When something goes badly wrong in a C program, things generally go south in one of two ways:
- If the programmer has been careful, the program will detect that something is wrong and abort itself
- If the programmer was lazy or the program has strayed into a bad place that was unanticipated, the operating system may terminate the program with a fault.
In either case, if you want to debug the problem, you need a core file. If your program aborts or faults and no core is produced, see Where’s my Core Dump? for help.
While it is possible to debug a core using gdb (see Debugging with GDB), I prefer to use a graphical debugger, the nearly as venerable ddd. In either case, you are in for a world of hurt if you have not built your program with debugger support. Please refer to the above post for details. Once you have a debuggable program and a core file, run ddd as follows:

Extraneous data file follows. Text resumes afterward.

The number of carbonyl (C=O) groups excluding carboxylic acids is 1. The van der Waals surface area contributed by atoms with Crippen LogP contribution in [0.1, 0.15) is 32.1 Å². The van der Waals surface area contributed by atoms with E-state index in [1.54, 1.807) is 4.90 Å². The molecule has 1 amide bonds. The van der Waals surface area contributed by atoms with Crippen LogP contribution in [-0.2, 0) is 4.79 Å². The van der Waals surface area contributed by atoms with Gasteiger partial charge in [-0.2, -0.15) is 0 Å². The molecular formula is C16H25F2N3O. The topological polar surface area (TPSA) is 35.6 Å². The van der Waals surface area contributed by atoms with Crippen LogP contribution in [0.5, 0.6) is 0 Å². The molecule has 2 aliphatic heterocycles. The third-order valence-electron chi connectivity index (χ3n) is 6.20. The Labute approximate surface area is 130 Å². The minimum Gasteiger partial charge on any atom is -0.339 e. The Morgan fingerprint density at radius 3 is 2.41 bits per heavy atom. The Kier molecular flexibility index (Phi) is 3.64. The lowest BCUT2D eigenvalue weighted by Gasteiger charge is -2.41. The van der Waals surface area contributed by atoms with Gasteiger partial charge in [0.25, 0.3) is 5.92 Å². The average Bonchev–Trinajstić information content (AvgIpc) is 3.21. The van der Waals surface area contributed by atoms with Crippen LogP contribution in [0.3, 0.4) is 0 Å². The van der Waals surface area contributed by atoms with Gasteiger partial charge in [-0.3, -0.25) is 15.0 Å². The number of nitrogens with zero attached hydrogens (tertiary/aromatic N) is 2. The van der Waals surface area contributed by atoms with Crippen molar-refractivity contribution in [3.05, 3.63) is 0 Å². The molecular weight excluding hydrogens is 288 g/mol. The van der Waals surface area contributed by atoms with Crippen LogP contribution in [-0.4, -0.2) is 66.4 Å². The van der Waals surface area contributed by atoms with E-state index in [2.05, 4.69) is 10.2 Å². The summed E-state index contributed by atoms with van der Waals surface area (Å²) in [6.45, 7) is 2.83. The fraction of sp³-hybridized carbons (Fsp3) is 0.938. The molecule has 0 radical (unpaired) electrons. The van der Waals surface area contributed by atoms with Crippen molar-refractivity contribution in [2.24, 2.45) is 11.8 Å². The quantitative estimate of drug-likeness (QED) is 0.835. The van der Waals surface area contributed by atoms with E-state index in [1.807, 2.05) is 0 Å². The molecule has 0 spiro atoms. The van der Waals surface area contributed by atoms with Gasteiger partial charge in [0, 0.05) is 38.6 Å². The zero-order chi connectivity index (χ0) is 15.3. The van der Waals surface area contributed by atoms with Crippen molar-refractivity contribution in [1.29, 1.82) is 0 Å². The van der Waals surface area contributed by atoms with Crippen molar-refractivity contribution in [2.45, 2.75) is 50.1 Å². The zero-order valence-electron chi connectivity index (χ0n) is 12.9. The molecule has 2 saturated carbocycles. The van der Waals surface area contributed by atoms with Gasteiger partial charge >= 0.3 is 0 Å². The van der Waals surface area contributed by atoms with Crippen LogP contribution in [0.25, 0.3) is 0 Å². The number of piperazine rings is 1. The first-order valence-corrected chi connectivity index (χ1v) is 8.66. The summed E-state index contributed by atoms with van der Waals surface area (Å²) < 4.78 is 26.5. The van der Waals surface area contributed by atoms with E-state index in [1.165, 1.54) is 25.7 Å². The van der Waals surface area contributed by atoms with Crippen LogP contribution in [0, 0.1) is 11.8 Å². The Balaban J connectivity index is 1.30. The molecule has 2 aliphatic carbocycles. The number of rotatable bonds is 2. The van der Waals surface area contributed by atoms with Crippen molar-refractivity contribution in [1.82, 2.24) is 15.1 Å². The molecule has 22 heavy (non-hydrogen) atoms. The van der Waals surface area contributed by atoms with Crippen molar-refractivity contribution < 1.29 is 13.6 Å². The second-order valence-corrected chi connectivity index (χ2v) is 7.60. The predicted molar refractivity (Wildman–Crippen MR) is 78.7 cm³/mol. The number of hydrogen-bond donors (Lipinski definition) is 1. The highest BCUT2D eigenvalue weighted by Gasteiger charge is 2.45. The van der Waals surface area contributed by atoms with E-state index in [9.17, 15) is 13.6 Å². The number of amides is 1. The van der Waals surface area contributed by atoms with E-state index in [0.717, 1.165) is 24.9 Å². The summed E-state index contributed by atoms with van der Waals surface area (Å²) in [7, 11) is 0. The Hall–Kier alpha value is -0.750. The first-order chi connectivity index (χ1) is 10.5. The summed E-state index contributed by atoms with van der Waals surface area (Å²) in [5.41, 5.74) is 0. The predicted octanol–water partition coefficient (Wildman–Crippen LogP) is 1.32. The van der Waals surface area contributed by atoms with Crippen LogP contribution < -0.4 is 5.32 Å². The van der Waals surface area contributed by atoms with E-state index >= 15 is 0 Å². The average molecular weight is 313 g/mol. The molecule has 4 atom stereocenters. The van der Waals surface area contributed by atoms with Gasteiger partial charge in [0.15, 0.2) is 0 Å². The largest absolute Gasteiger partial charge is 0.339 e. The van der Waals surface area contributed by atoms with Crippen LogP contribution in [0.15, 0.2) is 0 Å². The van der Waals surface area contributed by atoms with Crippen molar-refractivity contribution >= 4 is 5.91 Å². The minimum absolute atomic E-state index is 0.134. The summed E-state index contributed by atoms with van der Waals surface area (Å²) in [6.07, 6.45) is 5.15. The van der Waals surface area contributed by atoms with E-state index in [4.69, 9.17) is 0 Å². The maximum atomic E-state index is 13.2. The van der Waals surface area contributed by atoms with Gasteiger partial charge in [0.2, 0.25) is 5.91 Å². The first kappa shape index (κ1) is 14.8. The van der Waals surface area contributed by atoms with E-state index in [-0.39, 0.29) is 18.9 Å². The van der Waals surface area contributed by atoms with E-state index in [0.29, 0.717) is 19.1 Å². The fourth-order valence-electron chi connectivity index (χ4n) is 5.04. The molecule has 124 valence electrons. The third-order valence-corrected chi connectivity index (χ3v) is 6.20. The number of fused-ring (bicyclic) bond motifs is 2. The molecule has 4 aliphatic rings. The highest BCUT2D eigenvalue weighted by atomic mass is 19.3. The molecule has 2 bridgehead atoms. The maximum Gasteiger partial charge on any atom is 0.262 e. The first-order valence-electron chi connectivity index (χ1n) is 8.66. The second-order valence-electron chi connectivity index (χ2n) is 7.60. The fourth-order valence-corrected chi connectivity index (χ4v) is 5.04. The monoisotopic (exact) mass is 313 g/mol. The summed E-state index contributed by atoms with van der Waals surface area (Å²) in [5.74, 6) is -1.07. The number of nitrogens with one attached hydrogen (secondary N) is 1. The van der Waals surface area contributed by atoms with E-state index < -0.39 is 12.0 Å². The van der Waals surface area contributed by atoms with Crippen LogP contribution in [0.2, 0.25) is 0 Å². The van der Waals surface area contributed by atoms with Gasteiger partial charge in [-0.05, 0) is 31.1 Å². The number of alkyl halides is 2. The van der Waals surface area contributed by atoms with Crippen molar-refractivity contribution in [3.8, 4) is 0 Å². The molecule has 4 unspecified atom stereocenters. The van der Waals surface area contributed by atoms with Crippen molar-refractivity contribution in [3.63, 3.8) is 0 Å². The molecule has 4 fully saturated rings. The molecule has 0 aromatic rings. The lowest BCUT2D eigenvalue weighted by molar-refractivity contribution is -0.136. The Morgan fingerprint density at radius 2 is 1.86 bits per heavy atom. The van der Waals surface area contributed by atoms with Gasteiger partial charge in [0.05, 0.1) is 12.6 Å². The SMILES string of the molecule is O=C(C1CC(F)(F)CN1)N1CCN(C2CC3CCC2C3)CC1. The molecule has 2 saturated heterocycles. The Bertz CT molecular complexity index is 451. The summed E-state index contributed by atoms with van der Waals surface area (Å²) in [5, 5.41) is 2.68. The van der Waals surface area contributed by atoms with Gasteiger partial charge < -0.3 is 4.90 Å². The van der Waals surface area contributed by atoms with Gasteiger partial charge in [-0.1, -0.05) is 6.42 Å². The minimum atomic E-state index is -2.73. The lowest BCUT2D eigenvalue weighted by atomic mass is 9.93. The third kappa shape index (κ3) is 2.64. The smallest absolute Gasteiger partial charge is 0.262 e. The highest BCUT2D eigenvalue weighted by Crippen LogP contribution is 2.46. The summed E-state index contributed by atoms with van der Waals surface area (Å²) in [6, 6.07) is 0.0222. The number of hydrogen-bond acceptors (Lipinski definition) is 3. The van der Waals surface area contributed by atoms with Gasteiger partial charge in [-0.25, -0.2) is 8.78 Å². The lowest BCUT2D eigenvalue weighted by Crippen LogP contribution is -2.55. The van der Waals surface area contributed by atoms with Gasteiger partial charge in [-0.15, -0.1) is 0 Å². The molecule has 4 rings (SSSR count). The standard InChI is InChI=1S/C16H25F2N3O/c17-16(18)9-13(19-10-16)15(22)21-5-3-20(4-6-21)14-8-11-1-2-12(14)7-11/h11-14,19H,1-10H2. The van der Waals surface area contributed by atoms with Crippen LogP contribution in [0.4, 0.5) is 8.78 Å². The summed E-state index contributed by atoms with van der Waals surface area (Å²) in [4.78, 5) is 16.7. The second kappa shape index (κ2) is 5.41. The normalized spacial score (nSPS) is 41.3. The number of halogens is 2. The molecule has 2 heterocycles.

ddd program-file core
DDD should open with one of the source files of the program showing up in the center pane, with an arrow pointing to the line where the fault (or abort) occurred. Sometimes, it won’t. For example, in the shot below, the main program file is displayed with no arrow. If you look in the bottom pane, you can see that the program died in raise, which is part of the C library.
Clicking Up in the DDD toolbar window will get you to the point in the program that triggered the call to raise. The first click told me that the program was in abort when it called raise. The next click showed me the error:
My program was intentionally aborting, because I had inverted the condition that was checking whether to abort if a value was not found. Removing the ~ from the line above the call to abort fixed it right up.